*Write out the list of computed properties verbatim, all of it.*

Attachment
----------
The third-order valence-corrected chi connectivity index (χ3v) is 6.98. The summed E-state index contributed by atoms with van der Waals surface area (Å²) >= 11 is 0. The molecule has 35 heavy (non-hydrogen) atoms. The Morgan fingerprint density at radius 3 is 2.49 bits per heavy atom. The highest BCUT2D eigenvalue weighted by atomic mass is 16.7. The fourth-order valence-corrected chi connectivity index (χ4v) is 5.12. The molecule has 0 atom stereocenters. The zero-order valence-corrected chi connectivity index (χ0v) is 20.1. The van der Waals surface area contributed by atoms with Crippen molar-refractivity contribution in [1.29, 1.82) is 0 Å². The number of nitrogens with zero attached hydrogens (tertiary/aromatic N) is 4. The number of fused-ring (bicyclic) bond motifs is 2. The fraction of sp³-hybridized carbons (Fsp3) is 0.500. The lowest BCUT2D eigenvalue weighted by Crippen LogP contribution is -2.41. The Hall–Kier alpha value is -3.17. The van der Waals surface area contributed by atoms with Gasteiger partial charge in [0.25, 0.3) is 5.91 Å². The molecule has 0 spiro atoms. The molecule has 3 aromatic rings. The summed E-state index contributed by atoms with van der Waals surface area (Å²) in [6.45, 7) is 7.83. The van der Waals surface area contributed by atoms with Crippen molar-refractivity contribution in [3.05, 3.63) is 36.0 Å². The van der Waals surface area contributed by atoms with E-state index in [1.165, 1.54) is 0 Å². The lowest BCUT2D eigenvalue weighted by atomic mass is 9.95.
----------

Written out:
The third-order valence-corrected chi connectivity index (χ3v) is 6.98. The summed E-state index contributed by atoms with van der Waals surface area (Å²) >= 11 is 0. The molecule has 35 heavy (non-hydrogen) atoms. The Morgan fingerprint density at radius 3 is 2.49 bits per heavy atom. The highest BCUT2D eigenvalue weighted by atomic mass is 16.7. The fourth-order valence-corrected chi connectivity index (χ4v) is 5.12. The molecule has 0 atom stereocenters. The zero-order valence-corrected chi connectivity index (χ0v) is 20.1. The van der Waals surface area contributed by atoms with Crippen molar-refractivity contribution in [1.29, 1.82) is 0 Å². The number of nitrogens with zero attached hydrogens (tertiary/aromatic N) is 4. The number of fused-ring (bicyclic) bond motifs is 2. The fraction of sp³-hybridized carbons (Fsp3) is 0.500. The lowest BCUT2D eigenvalue weighted by Crippen LogP contribution is -2.41. The Hall–Kier alpha value is -3.17. The van der Waals surface area contributed by atoms with Gasteiger partial charge in [0.25, 0.3) is 5.91 Å². The molecule has 0 spiro atoms. The molecule has 3 aromatic rings. The summed E-state index contributed by atoms with van der Waals surface area (Å²) in [6.45, 7) is 7.83. The van der Waals surface area contributed by atoms with Crippen molar-refractivity contribution in [3.05, 3.63) is 36.0 Å². The van der Waals surface area contributed by atoms with E-state index in [1.165, 1.54) is 0 Å². The lowest BCUT2D eigenvalue weighted by atomic mass is 9.95.